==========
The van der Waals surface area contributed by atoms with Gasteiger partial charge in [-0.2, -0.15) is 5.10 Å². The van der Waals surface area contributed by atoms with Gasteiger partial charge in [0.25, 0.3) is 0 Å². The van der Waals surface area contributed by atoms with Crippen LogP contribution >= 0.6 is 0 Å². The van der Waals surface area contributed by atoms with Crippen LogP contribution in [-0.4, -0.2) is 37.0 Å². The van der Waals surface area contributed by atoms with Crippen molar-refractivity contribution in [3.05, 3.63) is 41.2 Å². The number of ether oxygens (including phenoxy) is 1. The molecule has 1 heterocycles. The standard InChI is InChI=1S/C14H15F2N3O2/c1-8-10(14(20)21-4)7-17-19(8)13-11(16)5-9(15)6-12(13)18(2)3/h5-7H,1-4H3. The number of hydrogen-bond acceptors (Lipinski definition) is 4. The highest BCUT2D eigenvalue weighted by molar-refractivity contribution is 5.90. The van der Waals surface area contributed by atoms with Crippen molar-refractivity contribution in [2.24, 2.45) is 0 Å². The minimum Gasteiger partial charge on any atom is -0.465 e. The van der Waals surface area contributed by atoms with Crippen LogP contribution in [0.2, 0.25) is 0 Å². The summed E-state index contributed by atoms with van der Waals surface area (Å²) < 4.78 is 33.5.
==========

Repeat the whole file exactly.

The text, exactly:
The van der Waals surface area contributed by atoms with Gasteiger partial charge in [-0.2, -0.15) is 5.10 Å². The van der Waals surface area contributed by atoms with Gasteiger partial charge in [0.25, 0.3) is 0 Å². The van der Waals surface area contributed by atoms with Crippen LogP contribution >= 0.6 is 0 Å². The van der Waals surface area contributed by atoms with Crippen LogP contribution in [-0.4, -0.2) is 37.0 Å². The van der Waals surface area contributed by atoms with Crippen molar-refractivity contribution in [3.05, 3.63) is 41.2 Å². The number of ether oxygens (including phenoxy) is 1. The molecule has 1 heterocycles. The standard InChI is InChI=1S/C14H15F2N3O2/c1-8-10(14(20)21-4)7-17-19(8)13-11(16)5-9(15)6-12(13)18(2)3/h5-7H,1-4H3. The number of hydrogen-bond acceptors (Lipinski definition) is 4. The highest BCUT2D eigenvalue weighted by molar-refractivity contribution is 5.90. The van der Waals surface area contributed by atoms with Crippen molar-refractivity contribution in [2.24, 2.45) is 0 Å². The minimum Gasteiger partial charge on any atom is -0.465 e. The van der Waals surface area contributed by atoms with Crippen LogP contribution in [0.2, 0.25) is 0 Å². The summed E-state index contributed by atoms with van der Waals surface area (Å²) < 4.78 is 33.5.